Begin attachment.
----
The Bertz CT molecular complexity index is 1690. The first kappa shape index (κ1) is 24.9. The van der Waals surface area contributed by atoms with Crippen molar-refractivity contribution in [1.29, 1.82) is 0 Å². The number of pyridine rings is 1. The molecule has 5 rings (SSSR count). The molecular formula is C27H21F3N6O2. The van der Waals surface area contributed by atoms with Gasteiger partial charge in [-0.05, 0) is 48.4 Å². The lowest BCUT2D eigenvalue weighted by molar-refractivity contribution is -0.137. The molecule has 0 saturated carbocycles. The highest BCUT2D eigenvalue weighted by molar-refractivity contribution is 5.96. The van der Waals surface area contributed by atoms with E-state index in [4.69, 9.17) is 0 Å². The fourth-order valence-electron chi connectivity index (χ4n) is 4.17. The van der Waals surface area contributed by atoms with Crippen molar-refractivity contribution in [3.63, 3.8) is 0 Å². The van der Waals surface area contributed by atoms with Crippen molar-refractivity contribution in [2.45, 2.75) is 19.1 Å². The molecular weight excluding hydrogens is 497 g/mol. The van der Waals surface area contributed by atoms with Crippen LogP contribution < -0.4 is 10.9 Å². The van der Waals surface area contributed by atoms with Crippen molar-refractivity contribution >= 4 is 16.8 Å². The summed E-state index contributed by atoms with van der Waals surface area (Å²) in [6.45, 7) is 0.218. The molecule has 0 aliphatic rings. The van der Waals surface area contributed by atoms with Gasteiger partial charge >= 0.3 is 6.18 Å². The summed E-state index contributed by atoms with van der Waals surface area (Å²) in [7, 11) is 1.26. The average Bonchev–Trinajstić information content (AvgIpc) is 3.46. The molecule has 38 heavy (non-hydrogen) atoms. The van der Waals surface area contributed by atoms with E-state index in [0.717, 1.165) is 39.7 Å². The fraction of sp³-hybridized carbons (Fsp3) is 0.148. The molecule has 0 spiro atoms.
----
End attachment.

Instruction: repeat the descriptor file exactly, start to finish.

The Bertz CT molecular complexity index is 1690. The first kappa shape index (κ1) is 24.9. The van der Waals surface area contributed by atoms with Crippen molar-refractivity contribution in [1.29, 1.82) is 0 Å². The number of pyridine rings is 1. The molecule has 5 rings (SSSR count). The molecular formula is C27H21F3N6O2. The van der Waals surface area contributed by atoms with Gasteiger partial charge in [-0.05, 0) is 48.4 Å². The lowest BCUT2D eigenvalue weighted by molar-refractivity contribution is -0.137. The molecule has 0 saturated carbocycles. The highest BCUT2D eigenvalue weighted by molar-refractivity contribution is 5.96. The van der Waals surface area contributed by atoms with E-state index in [4.69, 9.17) is 0 Å². The fourth-order valence-electron chi connectivity index (χ4n) is 4.17. The van der Waals surface area contributed by atoms with Crippen molar-refractivity contribution in [3.63, 3.8) is 0 Å². The van der Waals surface area contributed by atoms with Crippen molar-refractivity contribution in [2.45, 2.75) is 19.1 Å². The molecular weight excluding hydrogens is 497 g/mol. The van der Waals surface area contributed by atoms with Crippen LogP contribution < -0.4 is 10.9 Å². The van der Waals surface area contributed by atoms with Crippen molar-refractivity contribution >= 4 is 16.8 Å². The summed E-state index contributed by atoms with van der Waals surface area (Å²) in [6.45, 7) is 0.218. The molecule has 0 aliphatic rings. The van der Waals surface area contributed by atoms with Gasteiger partial charge >= 0.3 is 6.18 Å². The summed E-state index contributed by atoms with van der Waals surface area (Å²) in [7, 11) is 1.26. The average Bonchev–Trinajstić information content (AvgIpc) is 3.46. The molecule has 38 heavy (non-hydrogen) atoms. The van der Waals surface area contributed by atoms with E-state index in [0.717, 1.165) is 39.7 Å². The fraction of sp³-hybridized carbons (Fsp3) is 0.148. The molecule has 0 spiro atoms.